I hope it is okay for your preacher to go off the deep end occasionally, because I am taking a flying leap today! I continue to noodle over what I called the “existential fermata” I mentioned in that series of sermons based on Gen 1—that pause, as in music, that is outside of time, between being and non-being that captures the moment of creation in the “And” of Gen 1:3, the moment of salvation captured in baptism (Mark 1:10), and the moment of death. In each of these liminal or threshold moments, a change in being occurs: coming into being (birth/creation), transformation of being (baptism), becoming a new being (death). This Sunday in Transfiguration Sunday. The transfiguration of Jesus is such an existential fermata: a moment outside of time between being and non-being. I’ll talk more about this on Sunday, but right now I want to focus on the OT reading from 2 Kings 2, which contains a motif or troupe common in the OT: the dividing of waters. Elijah and then Elisha divide the waters of the Jordan so they can pass through on dry firm ground (2 Kings 2), which echoes Joshua dividing the waters of Jordan so the people of Israel can pass through on dry firm ground (Josh 4-5), which echoes Moses dividing the waters of the Red Sea so the people of Israel can pass through on dry firm ground (Ex 14), which echoes God dividing the waters at creation so that dry firm ground (Latin: terra firma) could be brought into being (Gen 1:6-7). In all these instances, water that flows, like time, like being, is paused so that a passing between states of being can occur on terra firma: from chaos to order (Gen 1); from slavery to freedom (Ex 14); from the sacred (land of Israel) to the profane (Josh 4-5; 2 Kings 2). What does this mean? Could it be that it is in these “existential fermatas” (Latin: fermare—“make firm”) that God intervenes to transform our being into becoming? Well, I’ll continue to noodle on this. Meanwhile, join us this Sunday Live on Facebook at 11:00 for a Transfiguration worship service titled, “Behind the Veil.”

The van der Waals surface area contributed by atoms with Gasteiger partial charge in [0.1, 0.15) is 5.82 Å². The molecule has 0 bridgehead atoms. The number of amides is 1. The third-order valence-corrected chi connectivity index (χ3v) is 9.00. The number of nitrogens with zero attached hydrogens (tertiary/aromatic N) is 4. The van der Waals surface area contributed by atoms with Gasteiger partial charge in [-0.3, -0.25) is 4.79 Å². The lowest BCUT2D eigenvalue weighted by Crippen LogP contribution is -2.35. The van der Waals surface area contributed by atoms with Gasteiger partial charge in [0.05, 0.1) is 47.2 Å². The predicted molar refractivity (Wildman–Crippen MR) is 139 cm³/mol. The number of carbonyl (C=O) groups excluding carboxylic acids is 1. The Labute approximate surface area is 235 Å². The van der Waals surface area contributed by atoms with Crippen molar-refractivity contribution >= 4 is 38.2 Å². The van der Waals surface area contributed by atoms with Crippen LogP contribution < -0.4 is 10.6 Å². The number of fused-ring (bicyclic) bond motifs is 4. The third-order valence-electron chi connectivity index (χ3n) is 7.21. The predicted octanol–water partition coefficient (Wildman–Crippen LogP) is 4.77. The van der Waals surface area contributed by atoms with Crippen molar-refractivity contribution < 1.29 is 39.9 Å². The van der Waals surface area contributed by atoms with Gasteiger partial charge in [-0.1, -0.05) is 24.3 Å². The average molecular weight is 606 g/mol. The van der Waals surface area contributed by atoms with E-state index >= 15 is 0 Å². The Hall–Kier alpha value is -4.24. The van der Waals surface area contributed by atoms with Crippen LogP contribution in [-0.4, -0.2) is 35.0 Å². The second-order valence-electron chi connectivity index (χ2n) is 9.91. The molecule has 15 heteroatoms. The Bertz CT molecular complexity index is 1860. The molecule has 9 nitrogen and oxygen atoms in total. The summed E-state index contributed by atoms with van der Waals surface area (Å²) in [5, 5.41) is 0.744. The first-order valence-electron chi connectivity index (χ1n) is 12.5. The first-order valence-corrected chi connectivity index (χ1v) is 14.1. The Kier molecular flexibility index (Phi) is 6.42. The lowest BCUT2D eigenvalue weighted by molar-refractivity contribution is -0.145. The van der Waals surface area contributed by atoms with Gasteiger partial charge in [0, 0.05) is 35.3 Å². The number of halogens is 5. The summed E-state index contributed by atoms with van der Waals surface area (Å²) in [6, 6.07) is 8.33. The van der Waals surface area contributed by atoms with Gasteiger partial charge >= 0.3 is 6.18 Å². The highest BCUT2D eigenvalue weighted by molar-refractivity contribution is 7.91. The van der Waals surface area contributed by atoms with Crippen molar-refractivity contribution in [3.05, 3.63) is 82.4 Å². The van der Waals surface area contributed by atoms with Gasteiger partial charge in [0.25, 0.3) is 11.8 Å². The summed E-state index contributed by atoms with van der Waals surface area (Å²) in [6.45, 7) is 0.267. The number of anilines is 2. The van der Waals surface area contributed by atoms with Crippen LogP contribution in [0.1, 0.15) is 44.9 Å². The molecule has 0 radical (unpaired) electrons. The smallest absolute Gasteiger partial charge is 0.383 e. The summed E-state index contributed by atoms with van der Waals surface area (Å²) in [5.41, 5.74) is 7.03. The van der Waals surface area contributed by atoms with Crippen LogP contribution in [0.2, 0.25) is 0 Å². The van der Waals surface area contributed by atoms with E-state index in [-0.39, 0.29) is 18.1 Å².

Mark 9:2-3: Six days later, Jesus took with him Peter and James and John, and led them up a high mountain apart, by themselves. And he was transfigured before them, and his clothes became dazzling white, such as no one on earth could bleach them.